In sociology, his ‘new science’, ‘ilm al-’umran, the discovery of which dazzled even himself, is basically, strictly speaking, nothing but a system of sociology, conceived true as an auxiliary science to history. He considers that the basic causes of historical evolution are in fact to be sought in the economic and social structures. He therefore set himself to analyse them, elaborating as he did so a certain number of new operative concepts, the most pregnant of which is incontestably that of ‘asabiyya It should be mentioned that this concept of ‘asabiyya, and that of ‘umran, have given rise in modern times to many discussions–which cannot be enumerated here–regarding their interpretation. He was interested particularly in the influence of the way of life and of methods of production on the evolution of social groups. In a famous sentence, he states: ‘The differences which are seen between the generations (ajyal) in their behaviour are only the expression of the differences which separate them in their economic way of life’ . This sentence is often compared with an equally famous one of Marx: ‘The method of production in the material matters of life determines in general the social, political and intellectual processes of life’. The similarity is indeed striking, and it is not the only one between them. Thus Ibn khaldun’s thought is often interpreted, particularly in recent years, in the spirit of dialectical materialism. But, in spite of the undoubted similarities, it would be difficult to regard Ibn khaldun as a forerunner of materialism. Moreover the explanation he gives is not exclusively a socio-economic one but also psychological. ‘The Prolegomena do not contain only a general sociology but also a very detailed and subtle social psychology which may be divided into political psychology, economic psychology, ethical psychology and general psychology. The intermingled and closely linked elements of this social psychology and this general sociology form a whole complex which it is difficult to disentangle’.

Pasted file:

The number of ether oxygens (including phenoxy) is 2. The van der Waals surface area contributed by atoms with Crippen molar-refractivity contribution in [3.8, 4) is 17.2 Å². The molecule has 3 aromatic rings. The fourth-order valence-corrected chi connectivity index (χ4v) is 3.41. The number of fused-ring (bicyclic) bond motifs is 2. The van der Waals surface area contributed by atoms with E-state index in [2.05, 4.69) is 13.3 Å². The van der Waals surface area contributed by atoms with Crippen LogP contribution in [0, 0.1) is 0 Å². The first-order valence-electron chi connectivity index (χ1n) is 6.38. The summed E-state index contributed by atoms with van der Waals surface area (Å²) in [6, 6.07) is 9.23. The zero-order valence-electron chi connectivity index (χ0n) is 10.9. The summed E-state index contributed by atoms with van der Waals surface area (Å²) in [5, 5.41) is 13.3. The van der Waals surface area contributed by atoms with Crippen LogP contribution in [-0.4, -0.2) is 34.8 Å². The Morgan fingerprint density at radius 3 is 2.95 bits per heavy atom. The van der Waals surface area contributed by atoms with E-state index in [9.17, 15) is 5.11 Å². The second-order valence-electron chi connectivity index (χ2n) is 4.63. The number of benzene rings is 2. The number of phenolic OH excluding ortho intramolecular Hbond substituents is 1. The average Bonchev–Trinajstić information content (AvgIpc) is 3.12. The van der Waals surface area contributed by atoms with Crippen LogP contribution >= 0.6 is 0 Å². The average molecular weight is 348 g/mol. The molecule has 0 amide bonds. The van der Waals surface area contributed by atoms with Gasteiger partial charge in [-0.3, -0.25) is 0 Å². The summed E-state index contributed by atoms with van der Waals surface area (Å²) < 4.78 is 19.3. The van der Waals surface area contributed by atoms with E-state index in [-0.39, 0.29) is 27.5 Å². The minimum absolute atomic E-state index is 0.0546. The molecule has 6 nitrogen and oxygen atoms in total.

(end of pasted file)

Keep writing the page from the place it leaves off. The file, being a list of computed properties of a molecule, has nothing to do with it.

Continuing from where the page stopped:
There have been identified also, in this complex, economic doctrines sufficiently detailed to justify a study devoted to them, and a philosophy of history to which M. Mahdi has devoted an important work. It also provides ethnographic, anthropological and demographic information of real value.
On economics Ibn Khaldun says: “At the beginning of the empire, the tax rates were low and the revenues were high. At the end of the empire, the tax rates were high and the revenues were low. “
In more details, Ibn Khaldun wrote: “In the early stages of the state, taxes are light in their incidence, but fetch in a large revenue…As time passes and kings succeed each other, they lose their tribal habits in favor of more civilized ones. Their needs and exigencies grow…owing to the luxury in which they have been brought up. Hence they impose fresh taxes on their subjects… sharply raise the rate of old taxes to increase their yield…But the effects on business of this rise in taxation make themselves felt. For business men are soon discouraged by the comparison of their profits with the burden of their taxes…Consequently production falls off, and with it the yield of taxation.” (992 words) www.dryahyatv.com
Special Note: Professor Yahya is working now on three books about the great Arab Muslim thinker: Ibn Khaldun, one is introducing al-Muqaddimah and the other under the title: Ibn Khaldun and Modern Sociology: Theeoritical Analysis. In that book, the author will compare social thinkers with Ibn Khaldun and show how much the world owe Ibn Khaldun and his thought. This book was a result of NOT even mentioning Ibn Khaldun in most sociology texts in American Universities. The third, however, will summerize al Muqaddima for normal readers. These books cmoe in the last stage of the author’s life, as decline is starts to work, according to Ibn Khaldun’s cyclical theory of rise and decline of nations. I hope to finish these works before the end of this year 2012.(H. Yahya)